Sunday, January 8, 2012

Donabe + Neko Nabe

As I mentioned in my last post, I got pretty lucky this Christmas. This donabe is another wonderful gift from Mum. Donabe are the traditional clay pots used to make nabemono, the deliciously perfect Japanese soups usually called "hot pots" in the US.

I started making nabemono a year or so ago, when I discovered this wonderful sukiyaki recipe, and subsequently its source, Japanese Hot Pots by Tadashi Ono & Harris Salat.

I've been using my faithful little red dutch-oven casserole, and it does just fine, but I think it is too deep and narrow for proper nabe simmering, so I really wanted a donabe. The first thing to know about a donabe is that you ought to season it. They are not glazed on the bottom, and are slightly porous when you get them. Mine came with good directions, but I'm glad I did a little research online first. I found great instructions (and learned some interesting things) in this post on Thyme Bombe. These directions are especially good if you're dealing with a poky old apartment range like mine.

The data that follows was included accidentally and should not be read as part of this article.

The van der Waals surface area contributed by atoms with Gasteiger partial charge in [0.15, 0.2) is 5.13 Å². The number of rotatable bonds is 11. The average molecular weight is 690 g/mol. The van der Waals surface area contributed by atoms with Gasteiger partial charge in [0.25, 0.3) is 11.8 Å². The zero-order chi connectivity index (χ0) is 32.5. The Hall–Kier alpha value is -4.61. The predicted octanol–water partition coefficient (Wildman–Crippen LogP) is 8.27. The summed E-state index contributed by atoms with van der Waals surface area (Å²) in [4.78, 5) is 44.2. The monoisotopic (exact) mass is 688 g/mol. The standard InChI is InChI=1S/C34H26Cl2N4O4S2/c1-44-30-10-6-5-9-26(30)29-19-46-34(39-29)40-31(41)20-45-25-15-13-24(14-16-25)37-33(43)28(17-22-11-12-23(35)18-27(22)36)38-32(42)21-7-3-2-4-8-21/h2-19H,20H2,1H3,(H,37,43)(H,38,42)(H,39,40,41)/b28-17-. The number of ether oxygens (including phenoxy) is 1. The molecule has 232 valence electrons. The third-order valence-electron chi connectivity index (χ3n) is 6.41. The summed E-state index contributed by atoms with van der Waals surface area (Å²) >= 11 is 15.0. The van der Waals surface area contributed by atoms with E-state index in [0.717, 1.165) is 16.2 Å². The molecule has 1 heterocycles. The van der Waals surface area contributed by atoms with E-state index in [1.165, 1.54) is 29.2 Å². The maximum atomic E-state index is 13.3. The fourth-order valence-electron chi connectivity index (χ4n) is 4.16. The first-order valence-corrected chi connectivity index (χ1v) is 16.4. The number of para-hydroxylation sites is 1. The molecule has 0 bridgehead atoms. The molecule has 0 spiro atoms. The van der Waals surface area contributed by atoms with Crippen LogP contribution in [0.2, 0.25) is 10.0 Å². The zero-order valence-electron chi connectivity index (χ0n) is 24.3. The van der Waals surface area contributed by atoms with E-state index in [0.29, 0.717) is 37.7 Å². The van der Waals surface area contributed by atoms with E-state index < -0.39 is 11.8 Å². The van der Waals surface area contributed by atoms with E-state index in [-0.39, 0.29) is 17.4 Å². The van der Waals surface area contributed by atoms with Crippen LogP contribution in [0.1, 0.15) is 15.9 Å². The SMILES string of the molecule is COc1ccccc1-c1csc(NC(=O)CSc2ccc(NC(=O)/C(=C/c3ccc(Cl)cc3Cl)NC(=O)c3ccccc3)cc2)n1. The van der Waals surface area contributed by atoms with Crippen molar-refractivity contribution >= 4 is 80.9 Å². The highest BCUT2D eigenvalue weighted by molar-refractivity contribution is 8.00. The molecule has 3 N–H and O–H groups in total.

Nabe are wonderful for winter dinners. They're light, but very filling, mostly healthy, and incredibly comforting. Best of all, once you have some basics in your cupboard, you can make them with just about anything you have on hand. I made this one with mostly nontraditional ingredients. I like to use enoki and oyster mushrooms, bok choy, and colorful Asian greens like shungiku, but decided to keep it simple after a busy week and lots of errands.
It is also worth noting that cats love to nap in donabe, prehaps because they are cat-sized. If you want to die of cute, Google "neko-nabe". See what I mean?
from Cook Tells A Story

No comments:

Post a Comment